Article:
According to John Minto: The working class across the developed world has seen their share of GDP (Gross Domestic Product – a measure of the wealth produced each year within a country) drop dramatically. In New Zealand the workers share of GDP dropped from around 55% in the 1980s to about 45% today meaning households must work ever longer hours, on lower pay rates, to get enough income to sustain a reasonable standard of living. The inevitable result has been standards of living have dropped with millions of workers and their families driven into poverty-----------
GDP in 1980 was $25 billion so 55% of that was about $14 billion. By 2015 GDP had risen to $170 billion. If the 45% is correct then “workers” share was $76 billion i.e. about five times the 1980 figure. I’m a worker i.e. I am paid a wage. I don’t know if I’m five times better off than I was in 1980 – I lived in an uninsulated house in Waiouru on about $15,000 a year – but it certainly feels like it. In 1980 I had a Morris Marina, did not own a house, worked outdoors for much of the time (real cardboard box stuff) and now we have a modern car, cell phones, an iPad, colour TV, running shoes, merino T shirts, Wisconsin burgers. Workers are immeasurably better off now. Unless they worked for the Railways or the Post Office, subsidised by the rest of us. There’s plenty wrong with the world but people lucky enough to live in this beautiful country have nothing to complain about.

JC said...

I would have thought the result indicated a slap in the face for the elites on both the left and right who were so keen on remaining.

That the older people who have lived longest with the more traditional splits of capitalist and worker delivered such a massive leave vote shows things like patriotism, hard work and tradition mean more than cheap holidays, enforced PC and unelected officialdom.. its almost as if they actually favour democracy over whatever you call the EU.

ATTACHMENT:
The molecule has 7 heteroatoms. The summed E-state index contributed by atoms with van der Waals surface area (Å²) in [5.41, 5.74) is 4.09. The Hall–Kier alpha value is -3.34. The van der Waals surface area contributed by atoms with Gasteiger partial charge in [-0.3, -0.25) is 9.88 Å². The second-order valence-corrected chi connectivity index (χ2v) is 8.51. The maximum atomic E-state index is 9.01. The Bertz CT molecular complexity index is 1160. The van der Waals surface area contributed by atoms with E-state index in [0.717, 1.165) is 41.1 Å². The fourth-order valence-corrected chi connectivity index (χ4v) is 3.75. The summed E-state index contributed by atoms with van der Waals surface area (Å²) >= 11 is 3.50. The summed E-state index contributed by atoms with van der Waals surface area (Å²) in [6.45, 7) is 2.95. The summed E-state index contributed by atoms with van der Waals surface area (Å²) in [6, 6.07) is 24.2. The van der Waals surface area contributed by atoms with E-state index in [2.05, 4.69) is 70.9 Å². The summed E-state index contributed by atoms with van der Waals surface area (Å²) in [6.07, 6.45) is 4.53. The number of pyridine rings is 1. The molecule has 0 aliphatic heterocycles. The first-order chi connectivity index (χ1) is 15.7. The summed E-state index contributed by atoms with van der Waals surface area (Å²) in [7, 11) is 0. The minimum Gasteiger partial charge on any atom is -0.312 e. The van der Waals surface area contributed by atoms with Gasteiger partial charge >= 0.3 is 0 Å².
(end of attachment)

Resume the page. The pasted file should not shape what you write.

The thing that stood out for me was that around the world many of those who favoured remain were furious that ordinary people were allowed to vote on such an important issue.


Richard McGrath said...

Karl, you have been far too generous to Minto. I have always thought, since the first time his screaming skull was broadcast to horrified television viewers in 1981, that his motives were anything but benevolent. He has a psychotic and unhealthy hatred of anyone who dares to succeed, attributing success on the part of one person to the sacrifice and oppression of someone else. He believes capitalism is a zero sum game. But at the root of his vicious diatribe is envy, plain and simple, the "crab bucket mentality" which tennis great Chris Lewis described years ago, where a crab who looks as though he may succeed in climbing out of a bucket full of them will be dragged back into the bucket by others who would rather see him fail. Minto's creed is one that delights in human poverty, for if everyone became wealthy, there would be no class "struggle", and he would have to retire his spittle-flecked megaphone. Your comments about capitalism lifting millions, probably billions, out of lives of poverty and hardship, are spot on. People like Minto hate the thought that the people they see as their "constituency" might become the despised middle class bourgeosie.

Damien Grover said...

To me there is some irony here. As I understand it, the conflict between the pro and anti sides of the 81 Springbok tour was the moment where it became obvious that the liberal anti tour side (of whom Minto was a vocal lead) had captured the support of a decent chunk of regular NZers (at least in the cities). I reckon those same anti tour supporters would have formed the main part of the electorate that voted in the liberal 84 labour govt which enacted a bunch of the economic reforms causing the various social flow on effects that Minto seems to be unhappy about. Gee, you have to be careful you aren't too successful some times. Who knows what might happen.